In The Thorn Birds, a perfectly crafted romantic story, is a unique and timeless vision of the beauty and grief of the Cleary family’s challenges as they battle through life .The author takes us on a journey through their unpretentious roots in New Zealand, where they worked as sheep-shearers, to the huge Australian sheep farm, Drogheda owned by Paddy’s elderly aunt Mary Carson.
Colleen McCullough begins her novel with the legend of the thorn bird – a bird that spends all its life searching for a thorn bush, and selecting the longest and sharpest thorn, the bird impales itself on the thorn. While doing so, it rises above its agony to out-sing the nightingale and the lark. A song, so exquisite that the whole world stills to listen and even God in Heaven smiles. The entire novel revolves round this simple truth that the best is bought at the cost of great pain.
The novel is aptly titled, as the pain and the sacrifice of the bird is likened to that of the protagonists. They sacrifice everything for true love .The author talks about sublime love, which makes no demands except love in return. She talks about platonic love that remains warm, cherished and unimpaired. Like the thorn bird the protagonists keeps forfeiting everything for love- a love so great that mere thoughts of each other suffice.
Set in the early twentieth century, when family values were rather strong, the author beautifully chapters the book around the lives of each of the central characters. Colleen McCullough takes us on a magical journey through three generations of love and longing for each other, from Paddy Cleary and his wife Fiona to their sons and only daughter Meggie and the Catholic priest Ralph De Bricassant, to Meggie’s children- actress Justine and priest Dane.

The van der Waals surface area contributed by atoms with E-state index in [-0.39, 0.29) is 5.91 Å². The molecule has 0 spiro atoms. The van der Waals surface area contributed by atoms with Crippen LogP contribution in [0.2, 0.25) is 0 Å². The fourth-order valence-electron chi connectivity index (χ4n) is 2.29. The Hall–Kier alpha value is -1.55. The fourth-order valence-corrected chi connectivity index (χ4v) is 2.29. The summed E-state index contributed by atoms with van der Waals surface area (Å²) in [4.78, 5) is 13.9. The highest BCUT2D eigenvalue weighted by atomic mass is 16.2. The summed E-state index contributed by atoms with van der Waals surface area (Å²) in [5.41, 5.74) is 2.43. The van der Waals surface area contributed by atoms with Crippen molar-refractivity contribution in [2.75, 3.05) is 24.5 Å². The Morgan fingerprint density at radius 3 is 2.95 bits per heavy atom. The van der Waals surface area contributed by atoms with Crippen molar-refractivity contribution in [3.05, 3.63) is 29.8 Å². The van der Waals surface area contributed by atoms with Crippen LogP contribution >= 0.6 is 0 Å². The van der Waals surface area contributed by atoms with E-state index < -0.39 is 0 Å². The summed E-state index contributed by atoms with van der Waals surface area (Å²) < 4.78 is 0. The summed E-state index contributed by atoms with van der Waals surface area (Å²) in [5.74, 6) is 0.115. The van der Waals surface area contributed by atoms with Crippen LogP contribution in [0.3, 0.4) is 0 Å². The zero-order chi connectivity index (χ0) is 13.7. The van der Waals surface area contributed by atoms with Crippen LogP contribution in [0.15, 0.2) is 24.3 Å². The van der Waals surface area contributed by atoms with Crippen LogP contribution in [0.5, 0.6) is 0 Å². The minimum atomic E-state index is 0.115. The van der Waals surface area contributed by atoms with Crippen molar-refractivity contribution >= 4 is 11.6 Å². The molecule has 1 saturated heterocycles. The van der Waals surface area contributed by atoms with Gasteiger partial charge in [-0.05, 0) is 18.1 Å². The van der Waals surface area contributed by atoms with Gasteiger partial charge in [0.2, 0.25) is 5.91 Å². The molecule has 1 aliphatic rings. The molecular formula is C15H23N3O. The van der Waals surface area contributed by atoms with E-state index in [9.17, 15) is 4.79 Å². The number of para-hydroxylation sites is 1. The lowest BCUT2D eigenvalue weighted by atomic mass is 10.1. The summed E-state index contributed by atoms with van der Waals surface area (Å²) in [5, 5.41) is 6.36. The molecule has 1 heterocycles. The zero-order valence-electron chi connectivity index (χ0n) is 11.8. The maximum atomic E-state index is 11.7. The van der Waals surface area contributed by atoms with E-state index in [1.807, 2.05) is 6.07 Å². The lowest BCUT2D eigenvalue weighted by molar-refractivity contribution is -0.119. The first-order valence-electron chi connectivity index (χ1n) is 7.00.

The Thorn Birds has a flowing story in which characters come to life with vibrant, yet simple language. Though the novel is concerned with almost all the Cleary family, it mainly dwells on Meggie and her relationship with her parents, brothers, Fr Ralph and her children. Colleen McCullough transports her readers to the times and places where Ralph and Meggie lived. She deals with many believable, real life human issues.
In a thrilling and descriptive style, the author transports us from the dry dusk, heat and fires of the Australian Outback, to the relentless forces of nature and the power-ridden Vatican. The element of love and pain has been most sensitively dealt with. Fiona, who suffered disappointments in love, realized too late, after Paddy’s death, that she loved him dearly. She also lost the only child she loved more than the others. History repeats itself when her daughter, Meggie is allured by Luke O’Neill and marries him. She realizes too late, that the man she truly wants was Fr Ralph De Bricassant. Fr Ralph is beyond her reach and had chosen God over her. Meggie deals with the same pain and love that Fiona had to face in her relationship with her children.
The novel is remarkably interesting. However, in this compelling book I felt pockets of disinterest in character development. While the central characters Frank, Meggie, Fr Ralph, Justine and Dane were fantastically portrayed, the others do not really come to life.
In my opinion, this novel is a Must Read for those in love – it makes them realize that love is all about sharing, giving and sacrificing.
It is a Must Read for those not in love – Man you are really missing something wonderful out there!!!